Meredith under the cool LED lights, on set, in my west Austin studio.
When I talk about video to most of my peers in the business they get a "far away" look in their eyes and, when I press the subject, they rally their best undergraduate art school arguments about why still photography is different and unique. I would argue that pretty soon all photography will be just still frames from video. Of course, that's a bit hyperbolic but the reality is that photography is being subsumed by its very simplicity and popularity while video is in a new period of ascendancy.
But after trying my hand at the "new" video I know why my peers are so resistant to this medium. It's harder to do well than still photography. Let me say that again with the appropriate emphasis in place: It's harder to do WELL than still photography. And, maybe more importantly, to do it well requires collaborating (and sharing credit with) other professionals. And that's something that many photographers are uncomfortable with or hostile to. I know I am......
But it's to be expected. We've spent our lives as loners. We intersect with the pack to hunt down assignments and get a check. The rest of the time we're experimenting in our caves....I mean studios....and diddling the dials of PhotoShop. Now that our basic industry is saturated and devalued we're supposed to become part of a "team"? (Remember that there is no "I" in team so be prepared to become assimilated by the Borg.....). That, in a nutshell is why professional photographers aren't rushing to do video in droves.
I don't want to spend my life putting together crews of sound people, assistants, gaffers and grips. I don't relish spending more time with more people. What are we to do? Hmmmmm. Long pensive thoughts...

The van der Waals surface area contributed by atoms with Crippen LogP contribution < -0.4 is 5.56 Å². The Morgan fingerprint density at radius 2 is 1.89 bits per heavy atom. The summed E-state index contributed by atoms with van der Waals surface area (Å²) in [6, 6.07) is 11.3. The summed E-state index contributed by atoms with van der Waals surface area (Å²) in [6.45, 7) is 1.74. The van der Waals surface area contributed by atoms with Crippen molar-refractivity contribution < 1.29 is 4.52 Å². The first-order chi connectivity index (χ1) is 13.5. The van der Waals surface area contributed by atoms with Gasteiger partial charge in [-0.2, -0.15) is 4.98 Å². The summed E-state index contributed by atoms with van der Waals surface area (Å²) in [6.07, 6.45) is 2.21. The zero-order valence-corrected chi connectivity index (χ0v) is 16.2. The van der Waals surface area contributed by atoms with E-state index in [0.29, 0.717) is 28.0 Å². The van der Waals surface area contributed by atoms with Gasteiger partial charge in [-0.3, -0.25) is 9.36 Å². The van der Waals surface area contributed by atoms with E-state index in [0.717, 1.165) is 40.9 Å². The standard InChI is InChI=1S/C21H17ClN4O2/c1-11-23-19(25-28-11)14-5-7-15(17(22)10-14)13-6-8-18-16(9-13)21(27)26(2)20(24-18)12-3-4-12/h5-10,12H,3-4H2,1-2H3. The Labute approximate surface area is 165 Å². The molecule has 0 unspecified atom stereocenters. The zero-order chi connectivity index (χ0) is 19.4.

We could do what Robert Frank did in the 1950's. While the majority of photographers were anchored in their studios with 8x10 and 4x5 view cameras and a jungle of hot lights he went out into the street (without assistants or a "team") and made a new art. An art predicated on moving and seeing and capturing quickly.
We don't need to emulate the evolution of the video industry. We don't need to follow the path of Phillip Bloom and Vince LaForet and embrace the way video has always been done, overlayed on a new set of tools (and let's admit that the only new thing Vince brought to the table was a new camera with better high ISO and more DOF control.....). I can choose to implement a newer "snapshot" style that steals from all the good disciplines while maintaining the autonomy that I think many photographers have always subconsciously or consciously chosen for ourselves. A new style of moving pictures.
I think about this because I just handed my son, Ben, another still digital camera to use. He's been using a Canon SX10 and I don't think he's ever taken a still image with it. I handed it to him a few years ago and the first question out of his mouth was, "Will it do video?" He and his friends have produced dozens and dozens of finished, edited videos with that camera.
I handed him a Canon SX20 yesterday and the first question he asked me was, "Does it do better video?" Yes. It does HD. Will he take a still frame with the camera? Doubtful. Will he use the hell out of it? You bet. The batteries are already on the charger.
Ben and his friends are part of the generation in which all media moves. All media, all moving, all the time. He's in ninth grade and one of the courses he's taking is film making. The school is teaching the students in his film making class how to use Final Cut Pro. As a veteran user of iMovie, Ben is incredibly comfortable with the process. And the visual communicators of his generation will be as well.
I want to continue to wring out every good still picture I can out of photography. But, to paraphrase the English poet, Andrew Marvell, "O'er my shoulder I do hear video's winged chariot drawing near...."
Time to become multi-disciplinary in a new way.
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